Sustainability Strategies Outlined in New Planning Document
- UC Merced's inaugural Sustainability Strategic Plan is a document that outlines the campus' sustainability goals and how it will achieve them.
- The plan is supplemented by the university’s sustainability website, sustainability.ucmerced.edu.
- The formation of the plan and Web site was driven by the Chancellor's Advisory Committee on Sustainability, which has been meeting monthly since 2007.
Advisory committee guides formation of university's inaugural Sustainability Strategic Plan; Website provides new resource for those interested in university's environmental efforts
MERCED — The University of California, Merced, has been a campus built from the ground up on principles of sustainability. That commitment to preserving the environment and its valuable resources took another step forward this week, when the university released its inaugural Sustainability Strategic Plan and formally unveiled its sustainability website, sustainability.ucmerced.edu.
The Sustainability Strategic Plan, developed by the Chancellor's Advisory Committee on Sustainability— which has been meeting monthly since late 2007 — includes environmental goals in 12 areas, such as energy use and "green" construction, and lists objectives and milestones for each. The goals were determined with the UC mission of teaching, research and public service in mind.
"This plan outlines UC Merced's commitment to taking a leadership role in both sustainable development and construction and in sharing our progress openly as an educational contribution to society," said Steve Kang, UC Merced chancellor.
The plan spells out initial steps the campus is taking to realize its ambitious "Triple Zero Commitment," which calls for the university to use renewable sources to produce as much energy as it consumes, eliminate landfill waste altogether and produce zero net greenhouse gas emissions, all by 2020.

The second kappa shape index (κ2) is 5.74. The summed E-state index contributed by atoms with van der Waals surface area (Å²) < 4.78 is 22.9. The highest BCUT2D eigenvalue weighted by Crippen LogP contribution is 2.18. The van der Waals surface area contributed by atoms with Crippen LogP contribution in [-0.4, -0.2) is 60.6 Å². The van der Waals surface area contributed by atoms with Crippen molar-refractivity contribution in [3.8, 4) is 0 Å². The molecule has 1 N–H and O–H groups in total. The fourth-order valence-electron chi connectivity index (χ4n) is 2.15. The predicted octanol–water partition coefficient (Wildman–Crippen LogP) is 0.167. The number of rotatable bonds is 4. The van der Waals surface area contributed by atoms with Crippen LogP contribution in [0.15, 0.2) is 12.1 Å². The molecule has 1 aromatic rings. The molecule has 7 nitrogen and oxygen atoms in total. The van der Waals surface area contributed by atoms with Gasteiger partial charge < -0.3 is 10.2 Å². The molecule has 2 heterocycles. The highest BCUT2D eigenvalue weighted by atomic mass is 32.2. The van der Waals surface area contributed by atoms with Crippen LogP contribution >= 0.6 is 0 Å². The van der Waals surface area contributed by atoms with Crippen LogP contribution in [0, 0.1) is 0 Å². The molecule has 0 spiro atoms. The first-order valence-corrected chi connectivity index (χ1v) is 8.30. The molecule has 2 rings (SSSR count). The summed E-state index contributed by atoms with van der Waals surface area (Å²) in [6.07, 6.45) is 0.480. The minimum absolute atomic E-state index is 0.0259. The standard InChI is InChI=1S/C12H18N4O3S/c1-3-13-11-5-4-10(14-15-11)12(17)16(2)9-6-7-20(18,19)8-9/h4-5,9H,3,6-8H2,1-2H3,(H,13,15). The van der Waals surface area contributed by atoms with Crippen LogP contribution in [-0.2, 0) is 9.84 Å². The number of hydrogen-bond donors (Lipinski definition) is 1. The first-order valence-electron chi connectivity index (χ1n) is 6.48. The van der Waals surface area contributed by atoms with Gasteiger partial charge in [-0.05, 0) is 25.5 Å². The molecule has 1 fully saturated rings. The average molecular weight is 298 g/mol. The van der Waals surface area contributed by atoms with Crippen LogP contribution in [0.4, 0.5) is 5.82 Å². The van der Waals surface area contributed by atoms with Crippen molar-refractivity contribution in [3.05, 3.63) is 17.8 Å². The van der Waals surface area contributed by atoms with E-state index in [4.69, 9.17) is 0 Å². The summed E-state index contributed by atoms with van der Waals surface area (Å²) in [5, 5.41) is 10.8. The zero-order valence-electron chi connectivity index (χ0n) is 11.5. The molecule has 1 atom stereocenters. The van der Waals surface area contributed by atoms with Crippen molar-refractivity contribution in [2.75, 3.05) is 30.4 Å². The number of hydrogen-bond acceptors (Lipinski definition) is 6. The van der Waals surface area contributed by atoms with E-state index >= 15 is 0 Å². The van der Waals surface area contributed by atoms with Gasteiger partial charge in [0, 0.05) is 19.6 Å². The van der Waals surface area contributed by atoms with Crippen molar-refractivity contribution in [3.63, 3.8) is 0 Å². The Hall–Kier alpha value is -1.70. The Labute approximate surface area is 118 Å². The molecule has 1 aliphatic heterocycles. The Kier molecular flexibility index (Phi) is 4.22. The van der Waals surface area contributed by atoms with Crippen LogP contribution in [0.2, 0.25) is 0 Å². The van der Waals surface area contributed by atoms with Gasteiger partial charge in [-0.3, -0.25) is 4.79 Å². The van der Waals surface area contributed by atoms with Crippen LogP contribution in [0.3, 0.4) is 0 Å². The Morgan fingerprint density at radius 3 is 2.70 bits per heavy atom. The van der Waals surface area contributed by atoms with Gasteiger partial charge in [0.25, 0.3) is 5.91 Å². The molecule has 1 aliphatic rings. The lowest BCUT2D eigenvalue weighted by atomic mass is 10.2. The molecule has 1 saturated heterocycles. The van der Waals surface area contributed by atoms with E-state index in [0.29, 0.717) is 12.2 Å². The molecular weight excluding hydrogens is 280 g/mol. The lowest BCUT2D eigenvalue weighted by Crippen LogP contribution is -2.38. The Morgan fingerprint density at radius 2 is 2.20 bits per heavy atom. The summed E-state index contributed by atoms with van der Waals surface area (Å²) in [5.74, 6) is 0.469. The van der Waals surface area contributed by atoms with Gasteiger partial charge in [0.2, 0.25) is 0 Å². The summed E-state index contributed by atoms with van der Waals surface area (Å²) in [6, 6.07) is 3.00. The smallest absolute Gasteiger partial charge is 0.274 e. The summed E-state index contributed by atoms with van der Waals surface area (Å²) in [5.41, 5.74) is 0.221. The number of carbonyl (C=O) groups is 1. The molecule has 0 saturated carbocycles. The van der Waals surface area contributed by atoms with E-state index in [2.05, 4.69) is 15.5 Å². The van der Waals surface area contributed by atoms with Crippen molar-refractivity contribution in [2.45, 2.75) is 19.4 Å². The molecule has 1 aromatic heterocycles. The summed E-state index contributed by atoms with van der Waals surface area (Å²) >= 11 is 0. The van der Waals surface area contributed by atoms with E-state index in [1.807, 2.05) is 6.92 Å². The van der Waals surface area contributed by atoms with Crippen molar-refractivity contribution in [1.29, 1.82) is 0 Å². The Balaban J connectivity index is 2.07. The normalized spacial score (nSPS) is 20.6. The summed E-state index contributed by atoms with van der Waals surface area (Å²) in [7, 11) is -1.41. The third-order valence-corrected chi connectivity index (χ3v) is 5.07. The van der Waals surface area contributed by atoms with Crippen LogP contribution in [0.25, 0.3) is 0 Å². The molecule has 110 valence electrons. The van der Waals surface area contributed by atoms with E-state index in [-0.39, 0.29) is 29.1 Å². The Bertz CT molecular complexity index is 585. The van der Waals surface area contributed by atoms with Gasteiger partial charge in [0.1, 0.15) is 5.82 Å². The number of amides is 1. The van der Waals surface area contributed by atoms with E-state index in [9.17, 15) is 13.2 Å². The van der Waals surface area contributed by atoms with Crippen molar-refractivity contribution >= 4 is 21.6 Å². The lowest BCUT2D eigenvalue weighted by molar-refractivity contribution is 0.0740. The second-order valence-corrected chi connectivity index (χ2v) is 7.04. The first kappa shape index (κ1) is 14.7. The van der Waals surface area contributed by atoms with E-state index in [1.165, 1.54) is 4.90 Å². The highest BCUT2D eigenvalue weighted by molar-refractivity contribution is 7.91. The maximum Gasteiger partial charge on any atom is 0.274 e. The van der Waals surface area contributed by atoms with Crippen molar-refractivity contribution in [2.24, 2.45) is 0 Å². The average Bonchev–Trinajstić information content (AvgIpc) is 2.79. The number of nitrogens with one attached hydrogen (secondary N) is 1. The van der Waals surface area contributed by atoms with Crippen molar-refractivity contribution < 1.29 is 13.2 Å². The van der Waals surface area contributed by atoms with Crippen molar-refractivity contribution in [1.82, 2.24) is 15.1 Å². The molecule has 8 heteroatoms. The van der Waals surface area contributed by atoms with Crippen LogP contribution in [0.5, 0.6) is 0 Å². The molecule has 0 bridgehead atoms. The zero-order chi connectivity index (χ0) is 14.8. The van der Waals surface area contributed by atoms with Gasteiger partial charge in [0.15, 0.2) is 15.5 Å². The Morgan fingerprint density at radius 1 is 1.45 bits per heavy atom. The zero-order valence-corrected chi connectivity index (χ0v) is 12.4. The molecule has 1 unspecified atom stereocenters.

It also includes specific goals in areas like water use (creating a model water management plan), food production (reducing waste and buying local produce) and transportation on campus (reducing the carbon footprint of the campus' services), in addition to focusing substantial attention on outreach within the university community and outside it.
"This plan is our roadmap to a more sustainable future," said Jim Genes, special assistant to the vice chancellor of administration and co-chair of the sustainability advisory committee. "It sets challenging sustainability goals for our campus. We've reached some of them, but we still have much more to do."
The UC Merced sustainability website is organized much like the plan, with objectives and achievements for each listed goal. It also includes a list of sustainability-related awards the university has received and detailed LEEDscorecards for each of the buildings on campus.
There are also links for studentswho want to get involved in environmental stewardship, as well as links to all of the university's major planning documents— including the Sustainability Strategic Plan — and sustainability-related podcasts and other outside links. The site is designed to be a valuable resource for people throughout the campus community — faculty, students and staff — as well as those outside of the university who are interested in UC Merced's environmental efforts and achievements.
"UC Merced has a lot to be proud of in the area of sustainability," said John Elliott, the university's assistant director of energy and sustainability and co-chair of the sustainability committee. "And the website is our first effort to share our goals more broadly."
MEDIA CONTACT: James Leonard